(Low fermentable, oligo-, di-, mono-saccharides and polyols diet; Diet, Low fermentable, oligo-, di-, mono-saccharides and polyols)

What It Is

FODMAPS are carbohydrates found in foods. The letters stand for:

  • F—fermentable
  • O—oligosaccharides—fructans (wheat, garlic, or onion)
  • D—disaccharide—dairy
  • M—monosaccharide—fructose
  • a—and
  • P—polyols, alcohol-based sweeteners, or fruits with pits (avocado, cherry, plums)

These are the foods that are not eaten.

How it May Help

Some FODMAPs pull water into the intestine. The food may be slowly or not fully broken down. It may also be fermented by bacteria. This can cause swelling, constipation, gas, loose stools, or belly pain. These problems could get in the way of normal tasks or work.

Your problems may be eased by changing how you eat.

The Basics

There are three phases: restriction, test, and personalization. In the first two to eight weeks, you will not eat high FODMAP foods. If this does not help, then these foods may not be causing your problems. If it does help, then some FODMAPs will be slowly added back in during phase two. This will help you find out which ones may be causing problems and which are safe to keep eating. In phase three, you may need to make many changes to what you eat as part of your long-term plan.

What to Eat

This table is based on foods you can eat instead of the ones that cause you problems. It is not a full list.

Food Eat these low FODMAP foods Do not eat these high FODMAP foods
  • Oats, potato, quinoa, or rice-based grains, popcorn
  • Grains (such as breads, pasta, and cereals) made with wheat, barley, rye if it is the main item; gluten-free or spelt grains made with foods that you should not eat; chicory root, inulin
  • Eggplant, peppers, kale, lettuce, zucchini, squash, tomatoes, potatoes, cucumbers, cabbage, carrots, sprouts
  • Artichokes, mushrooms, cauliflower, asparagus, broccoli
  • Strawberries, blueberries, raspberries, melons, kiwi, lemon, lime, oranges, pineapple, grapes
  • Blackberries, canned fruits, dates, pitted fruits (such as avocado, peach, plum, mango), watermelon, prunes
  • Low or lactose-free dairy, such as cheese, cream cheese, soft cheeses, Greek yogurt, sherbet, whipped cream
  • All high lactose dairy, such as buttermilk, custard, ice cream, cottage cheese, ricotta, sour cream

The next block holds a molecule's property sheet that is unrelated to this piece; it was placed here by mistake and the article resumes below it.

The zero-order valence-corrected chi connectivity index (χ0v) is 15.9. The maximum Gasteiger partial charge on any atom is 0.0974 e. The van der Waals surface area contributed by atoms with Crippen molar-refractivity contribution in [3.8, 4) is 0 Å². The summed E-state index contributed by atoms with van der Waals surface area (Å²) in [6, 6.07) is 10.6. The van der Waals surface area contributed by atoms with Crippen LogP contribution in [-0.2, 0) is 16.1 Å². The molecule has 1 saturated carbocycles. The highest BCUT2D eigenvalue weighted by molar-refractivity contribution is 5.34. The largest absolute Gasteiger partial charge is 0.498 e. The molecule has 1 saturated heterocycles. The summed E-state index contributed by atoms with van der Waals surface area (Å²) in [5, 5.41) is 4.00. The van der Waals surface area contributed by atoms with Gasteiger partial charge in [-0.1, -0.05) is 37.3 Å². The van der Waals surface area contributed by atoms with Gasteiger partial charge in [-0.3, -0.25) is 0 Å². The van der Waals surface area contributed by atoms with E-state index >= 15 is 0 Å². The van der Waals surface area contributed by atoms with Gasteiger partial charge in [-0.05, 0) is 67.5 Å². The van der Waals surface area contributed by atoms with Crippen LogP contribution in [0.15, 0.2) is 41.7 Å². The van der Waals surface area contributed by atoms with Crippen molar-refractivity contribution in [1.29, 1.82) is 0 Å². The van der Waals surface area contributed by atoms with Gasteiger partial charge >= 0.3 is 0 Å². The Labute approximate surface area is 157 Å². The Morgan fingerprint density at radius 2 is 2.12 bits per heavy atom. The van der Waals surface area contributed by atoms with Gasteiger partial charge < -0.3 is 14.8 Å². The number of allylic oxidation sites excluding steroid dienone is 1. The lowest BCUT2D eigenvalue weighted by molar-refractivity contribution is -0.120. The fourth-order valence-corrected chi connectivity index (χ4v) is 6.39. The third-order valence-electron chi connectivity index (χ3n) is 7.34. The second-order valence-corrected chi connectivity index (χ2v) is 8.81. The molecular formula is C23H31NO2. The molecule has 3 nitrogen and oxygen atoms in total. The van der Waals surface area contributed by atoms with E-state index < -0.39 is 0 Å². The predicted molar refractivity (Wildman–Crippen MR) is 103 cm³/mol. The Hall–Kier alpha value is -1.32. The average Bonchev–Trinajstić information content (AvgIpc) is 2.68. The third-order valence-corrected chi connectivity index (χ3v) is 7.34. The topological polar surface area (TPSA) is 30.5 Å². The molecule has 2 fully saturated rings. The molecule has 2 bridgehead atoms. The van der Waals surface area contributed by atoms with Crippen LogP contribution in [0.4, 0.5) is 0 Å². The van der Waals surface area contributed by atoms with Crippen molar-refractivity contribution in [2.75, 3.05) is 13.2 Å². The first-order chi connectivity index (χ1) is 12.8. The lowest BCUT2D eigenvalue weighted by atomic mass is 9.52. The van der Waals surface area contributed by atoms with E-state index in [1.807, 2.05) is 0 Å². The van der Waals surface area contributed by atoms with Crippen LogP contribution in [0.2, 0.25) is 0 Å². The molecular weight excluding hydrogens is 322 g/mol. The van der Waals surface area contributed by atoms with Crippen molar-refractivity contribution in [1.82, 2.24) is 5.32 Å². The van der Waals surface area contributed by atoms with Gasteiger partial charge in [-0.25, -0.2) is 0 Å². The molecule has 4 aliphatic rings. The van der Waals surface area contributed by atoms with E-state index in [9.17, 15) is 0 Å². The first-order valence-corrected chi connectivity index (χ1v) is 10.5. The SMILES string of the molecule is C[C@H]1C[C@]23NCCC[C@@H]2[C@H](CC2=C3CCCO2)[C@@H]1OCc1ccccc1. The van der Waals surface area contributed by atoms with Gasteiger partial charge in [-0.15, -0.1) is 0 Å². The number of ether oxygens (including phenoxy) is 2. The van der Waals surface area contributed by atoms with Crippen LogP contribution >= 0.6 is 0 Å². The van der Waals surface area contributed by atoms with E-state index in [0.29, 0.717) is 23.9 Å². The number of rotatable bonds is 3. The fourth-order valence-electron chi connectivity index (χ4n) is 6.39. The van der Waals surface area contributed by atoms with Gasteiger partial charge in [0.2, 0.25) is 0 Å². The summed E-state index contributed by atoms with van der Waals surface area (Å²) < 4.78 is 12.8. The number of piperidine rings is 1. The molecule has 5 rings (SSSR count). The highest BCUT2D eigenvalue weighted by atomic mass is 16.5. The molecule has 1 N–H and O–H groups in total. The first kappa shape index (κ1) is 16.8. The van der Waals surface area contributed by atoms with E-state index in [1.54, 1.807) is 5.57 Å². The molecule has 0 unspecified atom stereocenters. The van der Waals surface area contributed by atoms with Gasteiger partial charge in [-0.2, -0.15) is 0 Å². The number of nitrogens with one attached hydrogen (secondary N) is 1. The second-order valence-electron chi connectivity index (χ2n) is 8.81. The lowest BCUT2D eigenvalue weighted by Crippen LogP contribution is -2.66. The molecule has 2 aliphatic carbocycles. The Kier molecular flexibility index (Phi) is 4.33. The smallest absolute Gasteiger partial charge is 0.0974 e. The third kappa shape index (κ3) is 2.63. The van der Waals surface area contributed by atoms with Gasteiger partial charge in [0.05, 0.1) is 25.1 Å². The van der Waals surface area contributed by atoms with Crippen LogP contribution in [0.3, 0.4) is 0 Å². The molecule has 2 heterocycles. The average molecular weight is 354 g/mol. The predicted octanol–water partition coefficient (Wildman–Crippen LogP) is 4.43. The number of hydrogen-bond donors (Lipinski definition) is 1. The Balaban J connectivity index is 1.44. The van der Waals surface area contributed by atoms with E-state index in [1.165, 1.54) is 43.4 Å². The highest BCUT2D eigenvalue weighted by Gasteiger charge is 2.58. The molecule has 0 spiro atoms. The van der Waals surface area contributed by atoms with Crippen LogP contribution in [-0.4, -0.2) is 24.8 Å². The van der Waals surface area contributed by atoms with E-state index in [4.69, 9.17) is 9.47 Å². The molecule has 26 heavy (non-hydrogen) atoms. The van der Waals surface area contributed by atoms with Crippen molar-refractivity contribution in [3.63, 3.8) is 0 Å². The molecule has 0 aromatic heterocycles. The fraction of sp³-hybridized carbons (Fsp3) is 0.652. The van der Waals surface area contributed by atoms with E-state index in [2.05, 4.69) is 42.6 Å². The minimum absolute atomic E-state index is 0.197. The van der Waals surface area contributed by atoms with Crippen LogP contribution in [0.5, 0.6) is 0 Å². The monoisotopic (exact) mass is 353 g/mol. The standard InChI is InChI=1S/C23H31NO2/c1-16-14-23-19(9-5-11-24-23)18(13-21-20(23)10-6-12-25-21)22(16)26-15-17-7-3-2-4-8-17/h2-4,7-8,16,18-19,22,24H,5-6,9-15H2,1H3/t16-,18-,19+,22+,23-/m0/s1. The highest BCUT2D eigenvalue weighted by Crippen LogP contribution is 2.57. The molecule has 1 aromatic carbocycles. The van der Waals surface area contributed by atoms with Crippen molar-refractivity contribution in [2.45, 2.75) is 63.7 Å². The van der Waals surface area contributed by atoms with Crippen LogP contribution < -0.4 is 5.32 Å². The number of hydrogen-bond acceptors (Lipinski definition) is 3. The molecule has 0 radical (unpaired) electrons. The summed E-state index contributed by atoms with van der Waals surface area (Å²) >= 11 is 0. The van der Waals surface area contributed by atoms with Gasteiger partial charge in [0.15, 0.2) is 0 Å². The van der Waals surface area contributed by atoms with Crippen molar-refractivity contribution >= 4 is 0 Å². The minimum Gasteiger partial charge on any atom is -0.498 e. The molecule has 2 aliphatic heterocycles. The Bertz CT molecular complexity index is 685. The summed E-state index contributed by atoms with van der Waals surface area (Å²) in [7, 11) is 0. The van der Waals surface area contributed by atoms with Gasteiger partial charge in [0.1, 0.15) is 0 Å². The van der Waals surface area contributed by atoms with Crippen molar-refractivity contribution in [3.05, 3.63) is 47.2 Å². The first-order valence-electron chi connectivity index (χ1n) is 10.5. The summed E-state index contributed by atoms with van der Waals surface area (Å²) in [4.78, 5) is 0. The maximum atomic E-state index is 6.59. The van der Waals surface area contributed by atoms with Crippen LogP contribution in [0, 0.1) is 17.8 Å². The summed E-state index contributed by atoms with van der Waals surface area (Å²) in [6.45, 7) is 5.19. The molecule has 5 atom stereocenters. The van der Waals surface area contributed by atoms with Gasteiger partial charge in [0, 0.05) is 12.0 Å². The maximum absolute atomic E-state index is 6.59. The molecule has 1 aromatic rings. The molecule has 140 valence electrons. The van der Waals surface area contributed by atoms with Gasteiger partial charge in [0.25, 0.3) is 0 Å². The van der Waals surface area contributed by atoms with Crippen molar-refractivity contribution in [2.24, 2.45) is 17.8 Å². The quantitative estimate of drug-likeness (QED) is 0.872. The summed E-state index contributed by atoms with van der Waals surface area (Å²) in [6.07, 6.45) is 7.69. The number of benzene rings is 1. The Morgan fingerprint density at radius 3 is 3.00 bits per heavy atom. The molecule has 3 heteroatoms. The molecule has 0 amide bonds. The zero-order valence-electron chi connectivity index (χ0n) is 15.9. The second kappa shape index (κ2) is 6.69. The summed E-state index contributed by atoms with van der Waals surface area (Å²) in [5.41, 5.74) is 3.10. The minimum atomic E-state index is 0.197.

Protein from egg, meat, poultry, or fish
  • Beef, chicken, eggs, fish, lamb, pork, lunch meats, shellfish
  • Proteins that have high fructose corn syrup
Nuts, legumes, and non-dairy items
  • Milk made with almonds, coconut, rice; nuts (walnuts, macadamias, peanuts, pecans)
  • Cashews, beans, black-eyed peas, bulgur, lentil, soy milk (made from soybeans), pistachios
Jams, relishes, herbs, and spices
  • Foods made without high fructose corn syrup, mustard, butter, margarine, pickle relish, mayonnaise, olives, pepper, salt, sugar, gluten-free soy sauce, vinegar, salad dressings
  • High fructose corn syrup or other foods that are not eaten in large amounts
  • Made with foods allowed
  • High fructose corn syrup or other foods that are not eaten in large amounts

Safety Issues

This diet should not be followed longer than four to six weeks. Not getting enough vitamins, minerals, and fiber could be harmful.


It can be hard to make these changes. Here are some tips:

  • Eat a mix of foods from each of the food groups if they don’t cause problems.
  • Learn to read food labels so you don't eat things that may cause problems.
  • Work with a dietitian. If the food plan isn’t done the right way, you won’t find out what causes your problems and what doesn’t.


American Gastroenterological Association
National Institute of Diabetes and Digestive and Kidney Diseases


Canadian Association of Gastroenterology
Canadian Digestive Health Foundation


Halmos EP, Gibson PR. Controversies and reality of the FODMAP diet for patients with irritable bowel syndrome. J Gastroenterol Hepatol. 2019 Jul;34(7):1134-1142.
The low FODMAP diet approach: dietary triggers for IBS symptoms. Available at: https://www.aboutibs.org/low-fodmap-diet.html. Accessed February 3, 2021.
Syed K, Iswara K. (2020). Low-FODMAP Diet. In StatPearls. StatPearls Publishing.
Last reviewed December 2020 by EBSCO Medical Review Board Dianne Scheinberg Rishikof MS, RD, LDN
Last Updated: 2/3/2021

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